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Science and Technology/Engineering
Curriculum Framework - Spring 2001

Earth and Space Science, Grades 6-8

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Additional Ideas for Developing Investigations and Learning Experiences and Suggested Extensions to Learning in Technology/Engineering are in Appendix III.

Learning Standard Ideas For Developing Investigations And Learning Experiences
Mapping the Earth
  1. Recognize, interpret, and be able to create models of the earth's common physical features in various mapping representations, including contour maps.
  • Choose a small area of unpaved, sloping ground in the schoolyard or a park. Create a scale contour map of the area. Include true north and magnetic north.
Earth's Structure
  1. Describe the layers of the solid earth, including the lithosphere, the hot convecting mantle, and the dense metallic core.
  • Use a Styrofoam ball and paint to construct a cross-section model of the earth.
Heat Transfer in the Earth's System
  1. Differentiate among radiation, conduction, and convection, the three mechanisms by which heat is transferred through the earth's system.
  • Investigate the movement of a drop of food coloring placed in water, with and without a heat source, and in different positions relative to a heat source.
  1. Explain the relationship among the energy provided by the sun, the global patterns of atmospheric movement, and the temperature differences among water, land, and atmosphere.
  • Note the relationship between global wind patterns and ocean current patterns.
Earth's History
  1. Describe how the movement of the earth's crustal plates causes both slow changes in the earth's surface (e.g., formation of mountains and ocean basins) and rapid ones (e.g., volcanic eruptions and earthquakes).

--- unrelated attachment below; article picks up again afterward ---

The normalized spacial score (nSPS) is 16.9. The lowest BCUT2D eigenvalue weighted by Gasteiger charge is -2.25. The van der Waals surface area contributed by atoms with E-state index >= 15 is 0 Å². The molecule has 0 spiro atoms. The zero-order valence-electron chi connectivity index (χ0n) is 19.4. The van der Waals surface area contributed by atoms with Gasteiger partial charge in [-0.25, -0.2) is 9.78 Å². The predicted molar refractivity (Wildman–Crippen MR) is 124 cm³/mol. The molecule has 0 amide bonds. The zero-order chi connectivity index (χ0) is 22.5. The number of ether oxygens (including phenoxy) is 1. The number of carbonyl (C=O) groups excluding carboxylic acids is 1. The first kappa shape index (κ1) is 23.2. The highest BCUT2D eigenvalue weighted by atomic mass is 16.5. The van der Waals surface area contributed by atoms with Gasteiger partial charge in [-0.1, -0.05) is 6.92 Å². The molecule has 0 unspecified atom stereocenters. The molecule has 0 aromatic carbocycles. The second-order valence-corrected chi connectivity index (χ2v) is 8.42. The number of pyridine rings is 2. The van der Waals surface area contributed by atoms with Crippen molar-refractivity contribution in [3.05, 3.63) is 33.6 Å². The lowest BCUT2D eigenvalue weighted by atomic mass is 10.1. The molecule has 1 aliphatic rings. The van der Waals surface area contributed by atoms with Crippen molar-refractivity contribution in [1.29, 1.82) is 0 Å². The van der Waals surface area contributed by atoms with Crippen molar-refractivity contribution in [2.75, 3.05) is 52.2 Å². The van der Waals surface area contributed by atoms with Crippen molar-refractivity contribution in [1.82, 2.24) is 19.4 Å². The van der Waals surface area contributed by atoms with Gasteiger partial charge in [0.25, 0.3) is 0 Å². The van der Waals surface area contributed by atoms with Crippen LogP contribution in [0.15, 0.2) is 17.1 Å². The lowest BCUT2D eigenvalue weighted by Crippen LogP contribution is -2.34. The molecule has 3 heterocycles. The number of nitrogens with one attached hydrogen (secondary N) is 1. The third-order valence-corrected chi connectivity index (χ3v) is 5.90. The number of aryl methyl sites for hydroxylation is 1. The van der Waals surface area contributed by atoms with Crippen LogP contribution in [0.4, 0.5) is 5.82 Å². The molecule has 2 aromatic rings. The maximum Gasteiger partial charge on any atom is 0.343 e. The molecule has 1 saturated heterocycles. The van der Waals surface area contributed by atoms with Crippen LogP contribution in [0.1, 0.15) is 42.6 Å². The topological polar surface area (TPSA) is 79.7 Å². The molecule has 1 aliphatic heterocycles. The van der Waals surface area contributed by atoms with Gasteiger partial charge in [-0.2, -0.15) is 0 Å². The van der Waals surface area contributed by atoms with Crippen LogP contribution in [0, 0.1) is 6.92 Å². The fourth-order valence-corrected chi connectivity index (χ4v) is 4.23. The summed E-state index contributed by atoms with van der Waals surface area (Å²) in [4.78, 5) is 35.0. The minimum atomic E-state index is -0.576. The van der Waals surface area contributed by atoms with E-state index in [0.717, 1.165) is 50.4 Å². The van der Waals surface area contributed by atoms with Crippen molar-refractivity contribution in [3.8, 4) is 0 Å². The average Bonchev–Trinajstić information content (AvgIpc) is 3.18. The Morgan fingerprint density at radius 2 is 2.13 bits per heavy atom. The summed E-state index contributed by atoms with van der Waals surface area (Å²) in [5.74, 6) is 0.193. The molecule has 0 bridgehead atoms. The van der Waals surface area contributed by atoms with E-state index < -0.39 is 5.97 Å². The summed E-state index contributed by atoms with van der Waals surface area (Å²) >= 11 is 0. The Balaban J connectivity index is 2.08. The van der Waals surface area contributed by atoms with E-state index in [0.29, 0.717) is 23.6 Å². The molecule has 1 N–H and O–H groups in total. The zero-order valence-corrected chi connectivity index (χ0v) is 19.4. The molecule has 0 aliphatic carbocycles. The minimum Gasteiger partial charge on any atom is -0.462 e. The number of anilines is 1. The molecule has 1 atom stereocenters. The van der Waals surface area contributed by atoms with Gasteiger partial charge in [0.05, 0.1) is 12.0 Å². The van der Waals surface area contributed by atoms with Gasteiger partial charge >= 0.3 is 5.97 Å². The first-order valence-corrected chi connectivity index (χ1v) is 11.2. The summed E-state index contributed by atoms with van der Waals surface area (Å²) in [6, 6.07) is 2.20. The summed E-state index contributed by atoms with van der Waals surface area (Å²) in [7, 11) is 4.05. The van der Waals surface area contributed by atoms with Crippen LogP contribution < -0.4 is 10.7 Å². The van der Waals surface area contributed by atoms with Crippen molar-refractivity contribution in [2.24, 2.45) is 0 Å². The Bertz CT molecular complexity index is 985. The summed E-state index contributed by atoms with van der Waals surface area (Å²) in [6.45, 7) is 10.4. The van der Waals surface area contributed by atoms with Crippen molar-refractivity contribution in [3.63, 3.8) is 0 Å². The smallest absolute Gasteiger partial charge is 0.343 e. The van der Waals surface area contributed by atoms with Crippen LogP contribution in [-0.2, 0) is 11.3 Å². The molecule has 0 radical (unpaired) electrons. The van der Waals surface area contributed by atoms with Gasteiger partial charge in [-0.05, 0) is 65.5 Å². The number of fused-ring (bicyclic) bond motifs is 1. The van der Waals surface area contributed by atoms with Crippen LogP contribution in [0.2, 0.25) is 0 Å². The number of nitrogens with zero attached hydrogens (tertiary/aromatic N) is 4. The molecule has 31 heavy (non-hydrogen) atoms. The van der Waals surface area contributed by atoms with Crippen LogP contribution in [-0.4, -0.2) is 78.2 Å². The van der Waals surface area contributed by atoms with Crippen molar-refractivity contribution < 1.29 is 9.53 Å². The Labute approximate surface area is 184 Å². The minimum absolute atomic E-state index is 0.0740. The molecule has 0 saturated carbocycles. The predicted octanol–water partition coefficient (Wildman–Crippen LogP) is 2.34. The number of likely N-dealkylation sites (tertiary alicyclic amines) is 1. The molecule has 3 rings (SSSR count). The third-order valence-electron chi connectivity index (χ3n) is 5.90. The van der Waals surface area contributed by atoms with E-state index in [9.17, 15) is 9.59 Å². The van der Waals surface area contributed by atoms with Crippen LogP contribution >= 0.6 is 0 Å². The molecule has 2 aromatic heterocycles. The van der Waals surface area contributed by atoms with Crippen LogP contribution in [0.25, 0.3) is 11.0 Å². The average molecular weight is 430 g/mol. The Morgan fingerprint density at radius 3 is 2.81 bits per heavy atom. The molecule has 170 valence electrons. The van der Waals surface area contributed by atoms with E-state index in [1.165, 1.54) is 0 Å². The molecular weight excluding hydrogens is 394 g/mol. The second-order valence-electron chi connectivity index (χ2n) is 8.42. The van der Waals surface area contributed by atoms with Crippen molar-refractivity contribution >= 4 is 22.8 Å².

• Use the Pangaea map to understand plate movement.
  • Research and map the location of volcanic or earthquake activity. Relate these locations to the locations of the earth's tectonic plates.
  1. Describe and give examples of ways in which the earth's surface is built up and torn down by natural processes, including deposition of sediments, rock formation, erosion, and weathering.
  • Observe signs of erosion and weathering in local habitats and note seasonal changes.
  • Visit local sites following storm events and observe changes.
  1. Explain and give examples of how physical evidence, such as fossils and surface features of glaciation, supports theories that the earth has evolved over geologic time.
  • Make a timeline showing index fossils. Discuss which of these fossils are actually found in New England. Discuss why some may be missing from local rocks.
The Earth in the Solar System
  1. Recognize that gravity is a force that pulls all things on and near the earth toward the center of the earth. Gravity plays a major role in the formation of the planets, stars, and solar system and in determining their motions.
  • Observe the speed at which objects of various mass drop from a common height. Use a chronometer to accurately measure time and plot the data as mass versus time necessary to reach the ground.
  1. Describe lunar and solar eclipses, the observed moon phases, and tides. Relate them to the relative positions of the earth, moon, and sun.
  • Use globes and a light source to explain why high tides on two successive mornings are typically about 25 hours (rather than 24) apart.
  1. Compare and contrast properties and conditions of objects in the solar system (i.e., sun, planets, and moons) to those on Earth (i.e., gravitational force, distance from the sun, speed, movement, temperature, and atmospheric conditions).
  • Using light objects such as balloons or basketballs, and heavy objects such as rocks, make models that show how heavy a 1 kg pumpkin would seem to you on the surface of the moon, Mars, Earth, and Jupiter.
  1. Explain how the tilt of the earth and its revolution around the sun result in an uneven heating of the earth, which in turn causes the seasons.
  1. Recognize that the universe contains many billions of galaxies, and that each galaxy contains many billions of stars.
  • Count the number of stars you can see with your naked eye in a small group such as the Pleiades. Repeat with low power binoculars. Repeat again with telescope or powerful binoculars. Research the number of stars present. Discuss the meaning of your answers.

Last Updated: May 1, 2001
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